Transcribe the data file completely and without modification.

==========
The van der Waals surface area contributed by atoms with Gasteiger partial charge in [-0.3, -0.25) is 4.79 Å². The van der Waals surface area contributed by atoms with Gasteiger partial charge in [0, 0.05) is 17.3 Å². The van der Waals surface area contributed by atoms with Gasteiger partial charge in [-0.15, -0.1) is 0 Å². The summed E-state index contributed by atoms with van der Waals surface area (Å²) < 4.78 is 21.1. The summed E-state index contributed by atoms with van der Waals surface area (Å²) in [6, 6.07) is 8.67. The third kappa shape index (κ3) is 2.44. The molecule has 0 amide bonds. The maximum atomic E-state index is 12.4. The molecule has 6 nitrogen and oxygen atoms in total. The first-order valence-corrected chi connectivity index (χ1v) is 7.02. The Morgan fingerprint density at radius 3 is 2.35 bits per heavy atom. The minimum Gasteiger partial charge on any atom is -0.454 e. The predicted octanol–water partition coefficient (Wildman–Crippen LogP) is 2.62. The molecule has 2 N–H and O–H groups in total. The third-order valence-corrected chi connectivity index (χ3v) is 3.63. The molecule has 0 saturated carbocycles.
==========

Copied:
The van der Waals surface area contributed by atoms with Gasteiger partial charge in [-0.3, -0.25) is 4.79 Å². The van der Waals surface area contributed by atoms with Gasteiger partial charge in [0, 0.05) is 17.3 Å². The van der Waals surface area contributed by atoms with Gasteiger partial charge in [-0.15, -0.1) is 0 Å². The summed E-state index contributed by atoms with van der Waals surface area (Å²) < 4.78 is 21.1. The summed E-state index contributed by atoms with van der Waals surface area (Å²) in [6, 6.07) is 8.67. The third kappa shape index (κ3) is 2.44. The molecule has 0 amide bonds. The maximum atomic E-state index is 12.4. The molecule has 6 nitrogen and oxygen atoms in total. The first-order valence-corrected chi connectivity index (χ1v) is 7.02. The Morgan fingerprint density at radius 3 is 2.35 bits per heavy atom. The minimum Gasteiger partial charge on any atom is -0.454 e. The predicted octanol–water partition coefficient (Wildman–Crippen LogP) is 2.62. The molecule has 2 N–H and O–H groups in total. The third-order valence-corrected chi connectivity index (χ3v) is 3.63. The molecule has 0 saturated carbocycles.